Advanced Computer Security

Course Description

This course is intended to provide a graduate level introduction to broad set of topics in the areas of cryptography and computer security. The course assumes a basic understanding of complexity theory, number theory, probability and information theory as a common foundation upon which to build. 

The course will be concerned with cryptography (descriptions of various ciphers), cryptographic protocols, cryptanalysis, and computer security from the point of view of both the intruder and the system administrator.

This quarter we will take a partilcular look at the dark side of cyber security, including attacks in cyber-physical systems exemplified by the so-called Internet-of-things.

Students will each present several research papers and the lead the dicussion of those papers.

Recommended Reading

  • Bruce Schneier, Applied Cryptography, Second edition, John Wiley & Sons: New York, 1996.
  • Ross Anderson, Security Engineering, Second edition, Wiley: New Yoirk, 2008.

Bruce Schneier's book provides a good basis from where we can discuss the  research literature. It is hard to believe that this book is 20 years old, but it is encyclopedic in scope, and provides an excellent reference for many of the topics that we will be discussing over the course of the quarter.

Ross Anderson's book is more modern and takes a much more engineering-oriented approach. He has generously made it available electronically.

You should read the blog Krebs on Security with regularlity.

You may be also interesting in browsing the Rainbow Series of books.

Deviant Ollam teaching you to pick locks is time well spent.

Required Reading

You should read these historical NSA monographs. When you are finished, your first assignment is to work through the accompanying children's activity book. It's good for you, and harder than you think it is.

To get you in the right frame of mind, we will learn to pick locks. We will be doing this during the first week.

There will be approximately 28 papers covered during the course of the quarter. This list will be filled out over the next few days. See the page dedicated to the readings for details.

Course Requirements

The course will consist of reading, presentation and discussion of research papers in various areas of cryptography and computer security. Some of these papers, such as Shannon's original 1949 publication on communications secrecy are classics and foundational, but most papers will be from the recent research literature. The topics are eclectic, but designed to give the student an good understanding of the pervasiveness of computer securty issues in modern life.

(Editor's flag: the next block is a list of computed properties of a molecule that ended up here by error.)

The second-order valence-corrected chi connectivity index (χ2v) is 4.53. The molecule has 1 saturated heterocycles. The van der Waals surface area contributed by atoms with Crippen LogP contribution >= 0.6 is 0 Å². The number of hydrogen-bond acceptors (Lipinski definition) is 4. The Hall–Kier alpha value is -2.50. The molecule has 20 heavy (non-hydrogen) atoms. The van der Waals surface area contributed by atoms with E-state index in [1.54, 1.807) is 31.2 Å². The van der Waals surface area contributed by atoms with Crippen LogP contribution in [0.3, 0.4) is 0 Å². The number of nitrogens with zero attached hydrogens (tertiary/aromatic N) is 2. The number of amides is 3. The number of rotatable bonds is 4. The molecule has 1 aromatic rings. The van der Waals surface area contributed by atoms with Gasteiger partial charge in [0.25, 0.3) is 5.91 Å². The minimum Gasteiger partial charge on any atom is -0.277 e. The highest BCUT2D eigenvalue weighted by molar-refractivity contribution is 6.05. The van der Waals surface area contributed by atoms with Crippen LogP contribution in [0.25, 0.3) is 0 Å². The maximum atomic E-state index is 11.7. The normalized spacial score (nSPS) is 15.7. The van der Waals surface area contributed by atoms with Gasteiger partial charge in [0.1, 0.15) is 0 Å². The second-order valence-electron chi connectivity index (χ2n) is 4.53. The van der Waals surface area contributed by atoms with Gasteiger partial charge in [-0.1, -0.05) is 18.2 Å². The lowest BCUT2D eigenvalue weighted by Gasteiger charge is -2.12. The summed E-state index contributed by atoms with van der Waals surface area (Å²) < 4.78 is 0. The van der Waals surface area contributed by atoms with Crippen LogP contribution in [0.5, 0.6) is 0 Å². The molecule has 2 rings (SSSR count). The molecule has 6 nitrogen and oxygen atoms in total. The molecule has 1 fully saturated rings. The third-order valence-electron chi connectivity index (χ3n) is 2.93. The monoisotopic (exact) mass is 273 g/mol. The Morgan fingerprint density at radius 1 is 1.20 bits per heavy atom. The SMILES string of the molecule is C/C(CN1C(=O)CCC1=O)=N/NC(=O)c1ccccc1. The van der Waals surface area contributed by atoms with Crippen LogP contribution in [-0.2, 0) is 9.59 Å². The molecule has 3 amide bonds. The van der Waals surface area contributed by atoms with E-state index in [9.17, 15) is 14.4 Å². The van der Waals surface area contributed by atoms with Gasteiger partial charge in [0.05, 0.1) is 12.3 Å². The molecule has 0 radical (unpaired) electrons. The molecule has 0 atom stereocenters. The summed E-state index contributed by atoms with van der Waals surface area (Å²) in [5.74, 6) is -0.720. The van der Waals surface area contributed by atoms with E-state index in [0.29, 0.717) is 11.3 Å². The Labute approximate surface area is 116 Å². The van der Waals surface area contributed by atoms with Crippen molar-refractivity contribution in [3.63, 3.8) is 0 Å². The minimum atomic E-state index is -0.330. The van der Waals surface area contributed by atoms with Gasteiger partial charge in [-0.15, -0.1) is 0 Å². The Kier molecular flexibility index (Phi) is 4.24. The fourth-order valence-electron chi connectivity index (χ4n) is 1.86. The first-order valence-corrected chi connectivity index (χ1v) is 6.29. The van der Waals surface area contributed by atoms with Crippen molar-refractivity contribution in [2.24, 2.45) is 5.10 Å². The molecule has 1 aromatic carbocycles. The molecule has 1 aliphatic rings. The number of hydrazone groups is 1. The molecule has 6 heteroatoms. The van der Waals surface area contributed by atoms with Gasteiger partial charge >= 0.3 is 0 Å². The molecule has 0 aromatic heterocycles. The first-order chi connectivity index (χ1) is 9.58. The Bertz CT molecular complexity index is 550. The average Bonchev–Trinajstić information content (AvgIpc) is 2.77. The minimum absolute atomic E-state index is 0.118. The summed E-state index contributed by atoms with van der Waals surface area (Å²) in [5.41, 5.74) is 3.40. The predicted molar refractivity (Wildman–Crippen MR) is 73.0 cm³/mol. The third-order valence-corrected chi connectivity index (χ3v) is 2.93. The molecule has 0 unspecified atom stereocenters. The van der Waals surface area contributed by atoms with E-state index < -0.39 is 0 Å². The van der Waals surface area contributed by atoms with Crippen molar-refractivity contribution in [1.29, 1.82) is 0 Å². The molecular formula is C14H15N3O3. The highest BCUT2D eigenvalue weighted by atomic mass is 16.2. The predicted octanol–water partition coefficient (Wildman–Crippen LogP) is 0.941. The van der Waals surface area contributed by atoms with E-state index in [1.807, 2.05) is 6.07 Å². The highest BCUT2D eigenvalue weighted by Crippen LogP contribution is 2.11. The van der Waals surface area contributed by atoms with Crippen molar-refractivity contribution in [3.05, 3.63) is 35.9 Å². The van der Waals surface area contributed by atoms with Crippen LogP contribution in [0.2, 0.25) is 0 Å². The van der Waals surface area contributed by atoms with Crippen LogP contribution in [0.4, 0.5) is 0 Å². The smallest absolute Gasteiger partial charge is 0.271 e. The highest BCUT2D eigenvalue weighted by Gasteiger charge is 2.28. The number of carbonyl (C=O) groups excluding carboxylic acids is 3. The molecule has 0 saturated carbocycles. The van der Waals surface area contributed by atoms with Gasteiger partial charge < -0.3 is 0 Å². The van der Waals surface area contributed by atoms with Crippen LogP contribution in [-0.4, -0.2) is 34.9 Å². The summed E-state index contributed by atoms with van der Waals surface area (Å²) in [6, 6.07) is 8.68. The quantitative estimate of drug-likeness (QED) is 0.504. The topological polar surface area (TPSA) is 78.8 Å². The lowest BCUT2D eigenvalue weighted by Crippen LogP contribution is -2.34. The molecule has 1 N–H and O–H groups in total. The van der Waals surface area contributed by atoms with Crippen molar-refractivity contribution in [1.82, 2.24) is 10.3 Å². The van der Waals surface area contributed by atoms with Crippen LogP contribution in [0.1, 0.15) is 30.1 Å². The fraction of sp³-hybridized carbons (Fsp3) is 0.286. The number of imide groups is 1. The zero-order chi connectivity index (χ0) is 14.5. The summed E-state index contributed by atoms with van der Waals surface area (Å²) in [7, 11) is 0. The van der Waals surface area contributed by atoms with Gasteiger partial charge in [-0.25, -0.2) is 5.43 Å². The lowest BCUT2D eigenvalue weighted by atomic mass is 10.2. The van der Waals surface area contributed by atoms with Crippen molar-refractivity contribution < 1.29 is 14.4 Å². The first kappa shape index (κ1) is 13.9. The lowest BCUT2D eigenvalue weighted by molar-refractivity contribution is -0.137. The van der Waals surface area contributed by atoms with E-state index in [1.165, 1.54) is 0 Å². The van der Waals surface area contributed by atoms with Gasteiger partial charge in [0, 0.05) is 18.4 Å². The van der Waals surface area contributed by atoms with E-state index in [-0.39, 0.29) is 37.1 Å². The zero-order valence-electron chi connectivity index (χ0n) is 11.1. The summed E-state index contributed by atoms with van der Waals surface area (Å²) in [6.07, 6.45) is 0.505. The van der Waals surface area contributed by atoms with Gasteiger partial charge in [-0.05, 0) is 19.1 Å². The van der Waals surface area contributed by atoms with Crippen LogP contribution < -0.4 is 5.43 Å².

Each student will be expected to lead the discussion several research papers. The goal is to help hone your presentation skills, one of the most critical skills that you will develop during graduate school. The most common method is for the student to prepare a Power Point presenation on the content of the paper, much as one might see at a research conference. Alternatively, an "old school" approach of taking chalk in hand is also acceptable.

All students are expected to carefully read each paper and engage in its discussion. Passive listening to the presentation is not considered sufficient engagement in the seminar.

Course Project

Each student is required to write a term paper can be original research (preferred), an in depth survey of an area of cryptography and computer security, or for the more practical minded an approved implementation project. Topic proposals are required at the beginning of the second week of the course. 

You will write a report describing your project. This report will be peer-reviewed during the eighth week of the quarter, with the reviews returned to you at the beginning of the ninth week so you have a week to make any final changes. You will prepare a poster for presenting your project at a poster session at the end of the quarter. This presentation constitutes you final examination. Presentations will be judged by Profs. Long and Miller, and the public will be invited (just like a poster session at a conference).

A long time ago, my friends at Hewlett-Packard Laboratories put together this guide for project proposals. It is a simple one page document, and your should follow it when submitting your term paper of project proposal. 


The project report constitutes 40% of your grade, your final poster presentation is 30% of your grade, and class participation (presenting papers, engaging in discussions) is also 30%.

  • Project: 40%
  • Presentations: 30%
  • Oral Final: 30%

Instructors and Assistants